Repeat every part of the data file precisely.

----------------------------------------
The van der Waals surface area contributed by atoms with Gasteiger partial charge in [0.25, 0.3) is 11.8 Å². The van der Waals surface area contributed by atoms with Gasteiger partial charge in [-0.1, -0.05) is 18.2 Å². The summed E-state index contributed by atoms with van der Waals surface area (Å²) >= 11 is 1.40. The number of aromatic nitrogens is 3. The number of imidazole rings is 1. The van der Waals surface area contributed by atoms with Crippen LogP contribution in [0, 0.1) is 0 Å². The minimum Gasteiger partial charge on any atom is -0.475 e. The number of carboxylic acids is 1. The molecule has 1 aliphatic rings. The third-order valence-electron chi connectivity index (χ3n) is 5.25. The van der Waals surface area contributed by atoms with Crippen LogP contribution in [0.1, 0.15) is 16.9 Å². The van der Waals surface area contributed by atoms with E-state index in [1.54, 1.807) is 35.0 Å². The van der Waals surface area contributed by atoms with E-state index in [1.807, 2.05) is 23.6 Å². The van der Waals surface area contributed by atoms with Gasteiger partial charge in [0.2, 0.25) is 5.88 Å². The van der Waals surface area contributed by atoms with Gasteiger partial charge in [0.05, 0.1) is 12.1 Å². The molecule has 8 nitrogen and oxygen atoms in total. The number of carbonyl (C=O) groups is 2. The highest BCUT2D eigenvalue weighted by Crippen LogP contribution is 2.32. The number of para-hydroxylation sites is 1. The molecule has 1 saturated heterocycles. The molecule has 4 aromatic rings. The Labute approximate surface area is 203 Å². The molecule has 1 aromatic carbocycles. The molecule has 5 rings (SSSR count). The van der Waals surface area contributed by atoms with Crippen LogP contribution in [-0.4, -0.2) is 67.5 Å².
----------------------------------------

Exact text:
The van der Waals surface area contributed by atoms with Gasteiger partial charge in [0.25, 0.3) is 11.8 Å². The van der Waals surface area contributed by atoms with Gasteiger partial charge in [-0.1, -0.05) is 18.2 Å². The summed E-state index contributed by atoms with van der Waals surface area (Å²) >= 11 is 1.40. The number of aromatic nitrogens is 3. The number of imidazole rings is 1. The van der Waals surface area contributed by atoms with Crippen LogP contribution in [0, 0.1) is 0 Å². The minimum Gasteiger partial charge on any atom is -0.475 e. The number of carboxylic acids is 1. The molecule has 1 aliphatic rings. The third-order valence-electron chi connectivity index (χ3n) is 5.25. The van der Waals surface area contributed by atoms with Crippen LogP contribution in [0.1, 0.15) is 16.9 Å². The van der Waals surface area contributed by atoms with E-state index in [1.54, 1.807) is 35.0 Å². The van der Waals surface area contributed by atoms with E-state index in [1.807, 2.05) is 23.6 Å². The van der Waals surface area contributed by atoms with Gasteiger partial charge in [0.2, 0.25) is 5.88 Å². The van der Waals surface area contributed by atoms with Gasteiger partial charge in [0.05, 0.1) is 12.1 Å². The molecule has 8 nitrogen and oxygen atoms in total. The number of carbonyl (C=O) groups is 2. The highest BCUT2D eigenvalue weighted by Crippen LogP contribution is 2.32. The number of para-hydroxylation sites is 1. The molecule has 1 saturated heterocycles. The molecule has 4 aromatic rings. The Labute approximate surface area is 203 Å². The molecule has 1 aromatic carbocycles. The molecule has 5 rings (SSSR count). The van der Waals surface area contributed by atoms with Crippen LogP contribution in [-0.4, -0.2) is 67.5 Å².